The Russian Language School of Saskatoon is a young folk group that performs the traditional Russian, Ukrainian and Gypsy songs and dances. We do have two groups: kids and adults performances. Through our school we are trying to keep the heritage of our motherland and to keep the kids knowledge of their roots. We believe in the peace power of art and try to include various multicultural songs and dances in our repertoire. The families who are involved in our group did come from all over the ex-USSR countries such as Russia, Ukraine, Kazakhstan, Mongolia, etc. We do have a group of Canadian families who are interested in Russian culture and language so we are running the special program for them as well.
The students of the school are performing at most of the bigger Saskatchewan folk events as Canada Day celebration in Saskatoon, Folk Fest in Moose Jaw, Sour Cherry Festival in Bruno, the Fringe week in Saskatoon, etc.
We are really interested in establishing the new contacts and we love to travel! Please have a look at our gallery so you know how we look like. For any questions please contact our representatives:
* Olga Kougiya – (306) 260 8388 (cell), email@example.com
* Oleg Kougiya – (306) 380 4552 (cell), firstname.lastname@example.org
A brief biography of Fun Balagan Folk Group:
Fun Balagan Folk Group was created in April 2014 on the basis of Russian Language School of Saskatoon to encourage our kids performing efforts and share our cultural heritage with the community. We perform traditional Russian and Russian Gypsy songs and dances. We are a new but very enthusiastic group and haveparticipated in such events as Regina Mosaic Festival, Saskatchewan Intercultural Association 50th Anniversary, Canada Day Celebration, Moose Jaw MotifFestival, the Potash Corp Fringe in Saskatoon and Bruno Cherry Festival.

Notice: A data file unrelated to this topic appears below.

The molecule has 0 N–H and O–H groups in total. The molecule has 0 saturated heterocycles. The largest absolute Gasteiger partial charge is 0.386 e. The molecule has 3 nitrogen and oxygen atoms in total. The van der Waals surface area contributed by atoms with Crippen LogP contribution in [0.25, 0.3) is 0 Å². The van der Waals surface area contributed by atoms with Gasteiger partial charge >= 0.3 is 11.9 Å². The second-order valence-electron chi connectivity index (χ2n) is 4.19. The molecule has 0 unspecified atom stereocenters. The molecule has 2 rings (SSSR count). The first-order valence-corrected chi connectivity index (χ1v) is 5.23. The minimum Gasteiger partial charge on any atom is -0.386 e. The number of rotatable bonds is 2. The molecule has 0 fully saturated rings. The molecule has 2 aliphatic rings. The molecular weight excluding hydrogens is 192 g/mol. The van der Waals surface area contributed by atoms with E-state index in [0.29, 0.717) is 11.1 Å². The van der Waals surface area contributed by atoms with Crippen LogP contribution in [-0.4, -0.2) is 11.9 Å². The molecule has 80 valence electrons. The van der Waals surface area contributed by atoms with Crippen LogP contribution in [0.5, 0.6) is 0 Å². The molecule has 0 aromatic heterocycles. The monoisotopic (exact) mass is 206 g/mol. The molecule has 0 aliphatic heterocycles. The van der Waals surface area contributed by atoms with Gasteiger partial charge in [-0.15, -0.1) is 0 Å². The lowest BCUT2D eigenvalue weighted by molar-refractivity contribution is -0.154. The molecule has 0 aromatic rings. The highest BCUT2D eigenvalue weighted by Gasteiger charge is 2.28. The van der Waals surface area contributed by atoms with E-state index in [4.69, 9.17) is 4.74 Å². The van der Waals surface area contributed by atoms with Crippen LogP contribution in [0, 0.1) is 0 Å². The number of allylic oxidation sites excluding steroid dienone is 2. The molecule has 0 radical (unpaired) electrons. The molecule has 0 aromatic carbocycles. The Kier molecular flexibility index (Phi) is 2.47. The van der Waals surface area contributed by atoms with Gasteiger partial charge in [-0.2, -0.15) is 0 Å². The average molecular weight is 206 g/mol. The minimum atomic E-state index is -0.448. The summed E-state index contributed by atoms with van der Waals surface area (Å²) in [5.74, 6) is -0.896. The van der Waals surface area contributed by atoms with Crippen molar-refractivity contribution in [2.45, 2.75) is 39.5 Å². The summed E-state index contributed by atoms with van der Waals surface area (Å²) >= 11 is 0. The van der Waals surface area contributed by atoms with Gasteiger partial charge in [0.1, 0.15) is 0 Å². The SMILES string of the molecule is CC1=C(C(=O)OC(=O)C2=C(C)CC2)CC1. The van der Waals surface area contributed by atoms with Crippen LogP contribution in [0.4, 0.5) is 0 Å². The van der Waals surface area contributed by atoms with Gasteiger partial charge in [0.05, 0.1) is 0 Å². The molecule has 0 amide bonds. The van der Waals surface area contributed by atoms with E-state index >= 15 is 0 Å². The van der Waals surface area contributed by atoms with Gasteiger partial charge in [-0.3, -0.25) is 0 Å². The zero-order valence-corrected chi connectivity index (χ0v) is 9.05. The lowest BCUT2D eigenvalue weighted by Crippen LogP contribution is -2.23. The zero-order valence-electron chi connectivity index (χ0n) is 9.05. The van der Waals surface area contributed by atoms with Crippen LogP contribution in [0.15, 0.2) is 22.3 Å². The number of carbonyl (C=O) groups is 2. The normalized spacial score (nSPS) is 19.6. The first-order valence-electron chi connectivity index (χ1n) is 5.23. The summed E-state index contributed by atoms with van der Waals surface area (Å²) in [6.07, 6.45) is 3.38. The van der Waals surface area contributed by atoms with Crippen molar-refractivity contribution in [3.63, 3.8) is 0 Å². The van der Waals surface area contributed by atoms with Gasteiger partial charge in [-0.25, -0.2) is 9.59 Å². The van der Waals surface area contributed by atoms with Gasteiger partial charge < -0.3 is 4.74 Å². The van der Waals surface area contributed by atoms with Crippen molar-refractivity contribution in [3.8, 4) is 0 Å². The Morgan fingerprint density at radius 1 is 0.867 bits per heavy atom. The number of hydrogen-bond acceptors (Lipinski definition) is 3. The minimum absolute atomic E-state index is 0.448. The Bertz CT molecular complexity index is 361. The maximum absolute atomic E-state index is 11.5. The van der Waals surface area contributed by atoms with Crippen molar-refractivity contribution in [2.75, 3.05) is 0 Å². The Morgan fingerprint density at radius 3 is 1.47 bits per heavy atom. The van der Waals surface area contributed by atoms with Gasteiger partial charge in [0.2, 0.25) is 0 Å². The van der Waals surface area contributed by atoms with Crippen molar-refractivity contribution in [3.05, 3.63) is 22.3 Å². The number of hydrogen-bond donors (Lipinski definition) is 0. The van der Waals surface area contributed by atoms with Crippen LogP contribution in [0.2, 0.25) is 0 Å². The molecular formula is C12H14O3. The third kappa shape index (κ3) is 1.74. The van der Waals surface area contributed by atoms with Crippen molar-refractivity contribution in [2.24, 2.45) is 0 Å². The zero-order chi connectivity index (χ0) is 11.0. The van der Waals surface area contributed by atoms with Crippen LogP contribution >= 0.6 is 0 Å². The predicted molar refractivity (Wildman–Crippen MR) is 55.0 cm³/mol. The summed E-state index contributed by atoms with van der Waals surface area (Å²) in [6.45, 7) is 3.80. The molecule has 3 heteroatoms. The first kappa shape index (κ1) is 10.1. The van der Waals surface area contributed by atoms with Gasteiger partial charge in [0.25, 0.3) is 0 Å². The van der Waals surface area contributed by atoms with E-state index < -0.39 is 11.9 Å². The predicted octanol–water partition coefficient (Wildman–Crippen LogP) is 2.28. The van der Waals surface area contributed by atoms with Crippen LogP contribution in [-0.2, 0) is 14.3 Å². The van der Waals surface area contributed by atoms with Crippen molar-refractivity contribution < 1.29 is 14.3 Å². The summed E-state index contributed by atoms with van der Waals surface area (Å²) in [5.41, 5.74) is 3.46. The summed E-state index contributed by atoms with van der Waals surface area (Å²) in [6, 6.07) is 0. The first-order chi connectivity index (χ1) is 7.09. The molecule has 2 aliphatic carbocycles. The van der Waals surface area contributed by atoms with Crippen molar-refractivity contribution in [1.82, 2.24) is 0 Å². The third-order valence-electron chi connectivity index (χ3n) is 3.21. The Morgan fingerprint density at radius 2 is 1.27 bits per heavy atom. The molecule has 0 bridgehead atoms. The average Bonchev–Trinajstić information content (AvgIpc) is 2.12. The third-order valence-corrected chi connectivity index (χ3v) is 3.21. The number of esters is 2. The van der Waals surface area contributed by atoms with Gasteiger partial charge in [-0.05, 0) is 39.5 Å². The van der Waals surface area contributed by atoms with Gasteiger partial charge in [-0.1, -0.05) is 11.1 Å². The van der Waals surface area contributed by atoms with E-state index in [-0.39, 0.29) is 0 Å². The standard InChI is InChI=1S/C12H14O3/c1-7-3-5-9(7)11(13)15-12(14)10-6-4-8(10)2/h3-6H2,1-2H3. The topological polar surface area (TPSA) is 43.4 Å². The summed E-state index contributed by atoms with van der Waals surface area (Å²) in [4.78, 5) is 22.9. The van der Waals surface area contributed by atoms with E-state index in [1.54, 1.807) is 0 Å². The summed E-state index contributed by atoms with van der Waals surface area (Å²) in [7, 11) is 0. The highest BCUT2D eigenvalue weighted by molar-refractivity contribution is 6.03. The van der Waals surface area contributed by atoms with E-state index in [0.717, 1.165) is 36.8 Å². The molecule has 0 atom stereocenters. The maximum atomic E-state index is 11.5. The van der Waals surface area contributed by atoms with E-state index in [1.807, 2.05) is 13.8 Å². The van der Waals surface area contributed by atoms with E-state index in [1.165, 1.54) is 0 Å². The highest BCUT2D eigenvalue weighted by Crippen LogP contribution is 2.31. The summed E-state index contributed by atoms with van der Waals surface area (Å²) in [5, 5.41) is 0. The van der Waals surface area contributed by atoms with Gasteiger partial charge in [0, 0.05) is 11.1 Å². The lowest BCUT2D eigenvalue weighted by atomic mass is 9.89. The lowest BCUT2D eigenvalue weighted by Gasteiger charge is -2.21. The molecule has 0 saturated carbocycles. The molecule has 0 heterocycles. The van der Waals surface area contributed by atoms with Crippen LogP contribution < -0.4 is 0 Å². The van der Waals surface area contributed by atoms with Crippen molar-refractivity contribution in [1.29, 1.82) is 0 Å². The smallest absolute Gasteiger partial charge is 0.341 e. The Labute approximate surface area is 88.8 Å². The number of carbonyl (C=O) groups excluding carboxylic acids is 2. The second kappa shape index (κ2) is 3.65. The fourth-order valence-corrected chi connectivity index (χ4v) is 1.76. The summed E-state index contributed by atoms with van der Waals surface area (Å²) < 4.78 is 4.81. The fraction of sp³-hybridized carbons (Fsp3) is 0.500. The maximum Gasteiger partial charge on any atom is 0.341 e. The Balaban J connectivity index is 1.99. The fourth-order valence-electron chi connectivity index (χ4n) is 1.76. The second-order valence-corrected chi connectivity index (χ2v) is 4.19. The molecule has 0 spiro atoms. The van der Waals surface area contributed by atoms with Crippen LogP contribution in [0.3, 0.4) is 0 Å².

A brief description of the performance:
The performance consists of 5 traditional and popular Russian songs:
1. May there always be sunshine! is a popular children’s song sung by a mixed choir of kids and adults in both Russian and English. The inspiration for the song had been the four lines of the refrain, which were composed in 1928 by a four-year-old boy.
2. A happy song is presented by thechildren’s choir. It is a lively song about how a simple ‘’la-la-la” catching tune travels round the globe and makes everyone happy.
3. Let us pick some raspberries. In this folk song the kids show how they pick berries, make pies and then invite everyone to try their bakery efforts.
4. Korobushka(or Korobeiniki, English translation: Peddlers) is a nineteenth-century Russian folk song presented by the adult choir. It tells of an incident between a peddler and a girl “haggling” over a price, with the details only being said in metaphor. There are several variants of the song and sometimes it is known as Tetris Song outside Russia.
5. Adults and kids are finger and thumb. This final children’s song is about the friendship that cannot be divided and is performed by a mixed choir of kids and adults.